He's Just Not That Into You: A look at the dating adventures of young people in Baltimore—people like Jennifer Aniston, Scarlett Johansson, Jennifer Connelly, Kevin Connelly, Justin Long, Drew Barrymore, Ben Affleck, Ginnifer Goodwin and plenty of others. C'mon. No one that good-looking lives in Baltimore.
Push: Dakota Fanning is a young girl with the power to get inside other people's minds. Along with Chris Evans, she's on the wrong end of a conspiracy, hunted by other weird psy-ops types. Director Paul McGuigan's last film, Lucky Number Slevin, was pretty sharp.
Taken: Liam Neeson is a former CIA man whose daughter gets kidnapped by white slavers in Paris. So he goes to the city of lights and kills everybody. Pierre Morel has crafted a brutally violent guilty pleasure.
Paul Blart: Mall Cop: Rent-a-cops across the nation rejoiced when they learned their story would finally be told. Then they found out Kevin James is playing Blart.
Gran Torino: For all the buzz, Clint Eastwood's new film is flawed. Yes, his cranky old guy, Walt Kowalski, manages to be the funny kind of equal-opportunity offender who finds some salvation by taking a good-natured Hmong neighbor under his wing. The problem is that it turns out he's right about everyone he dislikes. Black, white, Asian, his own relatives—they're all awful people in the world of Gran Torino, justifying Walt's latent racism. Nice.
The Wrestler: Yes, Mickey Rourke is just as good as you've heard, playing Randy “The Ram” Robinson, a washed-up wrestler who was big 20 years ago and is now the old man on the high-school gym circuit. Occasionally, it veers toward sentimentality but never goes over the edge. Marisa Tomei, too, is great as the stripper he'd like to get closer to, and Evan Rachel Wood is perfect as the daughter who can't find it in herself to forgive him.
The Reader: Kate Winslet is amazing as a grown woman who has an affair with a 15-year-old boy in post-war Berlin. Their paths cross again years later when she's on trial for war crimes.
Doubt: Best. Catholic. Priest. Abuse. Movie. Ever. John Patrick Shanley adapted and directed his own Pulitzer Prize-winning play and landed a couple of acting heavyweights for the leads. Meryl Streep is a nasty nun who goes after popular priest Phillip Seymour Hoffman, because she A. doesn't like him, and B. thinks he might be getting a little too close to one of his altar boys.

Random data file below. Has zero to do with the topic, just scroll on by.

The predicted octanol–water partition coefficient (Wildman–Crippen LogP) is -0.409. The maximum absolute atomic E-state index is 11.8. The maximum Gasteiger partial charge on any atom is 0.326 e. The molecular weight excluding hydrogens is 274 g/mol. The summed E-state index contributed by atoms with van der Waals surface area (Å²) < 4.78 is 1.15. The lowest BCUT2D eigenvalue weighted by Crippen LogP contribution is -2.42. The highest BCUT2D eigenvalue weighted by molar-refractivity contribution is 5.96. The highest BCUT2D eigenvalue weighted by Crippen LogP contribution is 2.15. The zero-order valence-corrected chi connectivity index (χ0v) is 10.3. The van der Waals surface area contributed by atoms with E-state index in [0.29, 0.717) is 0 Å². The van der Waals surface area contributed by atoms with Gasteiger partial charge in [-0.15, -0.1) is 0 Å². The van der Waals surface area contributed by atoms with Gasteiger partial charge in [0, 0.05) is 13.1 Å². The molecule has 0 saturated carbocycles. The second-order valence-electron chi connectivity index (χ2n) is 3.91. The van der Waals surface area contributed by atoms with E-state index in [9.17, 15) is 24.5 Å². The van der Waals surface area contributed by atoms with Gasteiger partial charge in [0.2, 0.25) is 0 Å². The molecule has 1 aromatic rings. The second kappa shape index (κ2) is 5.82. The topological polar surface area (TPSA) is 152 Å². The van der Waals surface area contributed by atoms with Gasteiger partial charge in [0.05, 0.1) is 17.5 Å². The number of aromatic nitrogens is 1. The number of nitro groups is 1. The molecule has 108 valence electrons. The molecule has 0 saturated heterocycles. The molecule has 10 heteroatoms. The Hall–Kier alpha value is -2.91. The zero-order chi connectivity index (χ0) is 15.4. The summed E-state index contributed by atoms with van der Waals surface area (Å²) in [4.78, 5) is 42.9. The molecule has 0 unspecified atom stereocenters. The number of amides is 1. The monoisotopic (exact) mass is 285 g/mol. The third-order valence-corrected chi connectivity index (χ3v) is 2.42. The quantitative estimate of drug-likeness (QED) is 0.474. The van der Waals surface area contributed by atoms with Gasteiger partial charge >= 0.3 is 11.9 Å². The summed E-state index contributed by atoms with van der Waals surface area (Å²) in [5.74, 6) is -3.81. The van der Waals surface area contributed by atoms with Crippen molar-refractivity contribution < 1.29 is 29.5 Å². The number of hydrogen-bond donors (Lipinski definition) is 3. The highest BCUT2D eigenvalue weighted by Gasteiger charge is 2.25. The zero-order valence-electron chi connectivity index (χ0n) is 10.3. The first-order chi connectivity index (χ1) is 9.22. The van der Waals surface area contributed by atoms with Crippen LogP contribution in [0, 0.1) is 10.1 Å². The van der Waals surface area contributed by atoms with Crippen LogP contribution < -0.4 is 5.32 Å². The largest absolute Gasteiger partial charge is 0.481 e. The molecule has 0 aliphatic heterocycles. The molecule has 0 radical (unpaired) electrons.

Slumdog Millionaire: A young, uneducated Indian man is tortured by police who want to find how he knows all the questions he's gotten right on Who Wants to be a Millionaire? The answers are all in his life story, which is full of poverty, abuse, hopes for true love, and the crossroads between coincidence and destiny.
Reuben H. Fleet Science Center Space Theater: After undergoing significant renovations, the Fleet is re-opening its dome Imax theater, complete with a kick-ass new screen. Three films will run in rotation initially: Wild Ocean, Van Gogh: Brush with Genius and Animalopolis. Showtimes and prices can be found at www.rhfleet.org.
The Rocky Horror Picture Show: No, it's not a time warp—the love-it-or-hate-it camp classic continues its midnight run in its 37th year of release. When the lead character of the film is a transvestite scientist named Dr. Frank-N-Furter, you know you're in for some seriously trashy viewing. And, of course, this is the one movie where you want the audience shouting at the screen. Screens Fridays at midnight at La Paloma Theater in Encinitas.